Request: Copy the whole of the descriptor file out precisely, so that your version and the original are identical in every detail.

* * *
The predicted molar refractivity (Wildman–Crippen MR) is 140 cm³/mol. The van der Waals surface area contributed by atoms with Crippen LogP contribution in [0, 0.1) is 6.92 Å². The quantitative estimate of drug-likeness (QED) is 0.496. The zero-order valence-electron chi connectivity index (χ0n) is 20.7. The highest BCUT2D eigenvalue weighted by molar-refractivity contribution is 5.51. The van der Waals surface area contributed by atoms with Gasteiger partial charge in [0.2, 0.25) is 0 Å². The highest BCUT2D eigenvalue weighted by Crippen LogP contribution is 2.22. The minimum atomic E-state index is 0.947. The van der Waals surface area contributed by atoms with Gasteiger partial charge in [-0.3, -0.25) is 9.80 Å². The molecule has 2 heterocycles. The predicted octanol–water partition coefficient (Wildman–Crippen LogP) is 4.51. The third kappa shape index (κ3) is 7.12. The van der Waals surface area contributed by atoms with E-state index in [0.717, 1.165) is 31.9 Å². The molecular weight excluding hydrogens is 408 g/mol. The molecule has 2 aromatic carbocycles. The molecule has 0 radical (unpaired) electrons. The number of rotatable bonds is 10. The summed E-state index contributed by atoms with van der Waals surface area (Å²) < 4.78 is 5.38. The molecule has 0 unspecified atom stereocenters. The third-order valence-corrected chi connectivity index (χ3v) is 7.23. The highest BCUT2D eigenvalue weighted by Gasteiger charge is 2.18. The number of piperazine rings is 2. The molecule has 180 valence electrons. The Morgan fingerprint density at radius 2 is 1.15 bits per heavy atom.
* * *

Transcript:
The predicted molar refractivity (Wildman–Crippen MR) is 140 cm³/mol. The van der Waals surface area contributed by atoms with Crippen LogP contribution in [0, 0.1) is 6.92 Å². The quantitative estimate of drug-likeness (QED) is 0.496. The zero-order valence-electron chi connectivity index (χ0n) is 20.7. The highest BCUT2D eigenvalue weighted by molar-refractivity contribution is 5.51. The van der Waals surface area contributed by atoms with Gasteiger partial charge in [0.2, 0.25) is 0 Å². The highest BCUT2D eigenvalue weighted by Crippen LogP contribution is 2.22. The minimum atomic E-state index is 0.947. The van der Waals surface area contributed by atoms with Gasteiger partial charge in [-0.3, -0.25) is 9.80 Å². The molecule has 2 heterocycles. The predicted octanol–water partition coefficient (Wildman–Crippen LogP) is 4.51. The third kappa shape index (κ3) is 7.12. The van der Waals surface area contributed by atoms with E-state index in [0.717, 1.165) is 31.9 Å². The molecular weight excluding hydrogens is 408 g/mol. The molecule has 2 aromatic carbocycles. The molecule has 0 radical (unpaired) electrons. The number of rotatable bonds is 10. The summed E-state index contributed by atoms with van der Waals surface area (Å²) < 4.78 is 5.38. The molecule has 0 unspecified atom stereocenters. The third-order valence-corrected chi connectivity index (χ3v) is 7.23. The highest BCUT2D eigenvalue weighted by Gasteiger charge is 2.18. The number of piperazine rings is 2. The molecule has 180 valence electrons. The Morgan fingerprint density at radius 2 is 1.15 bits per heavy atom.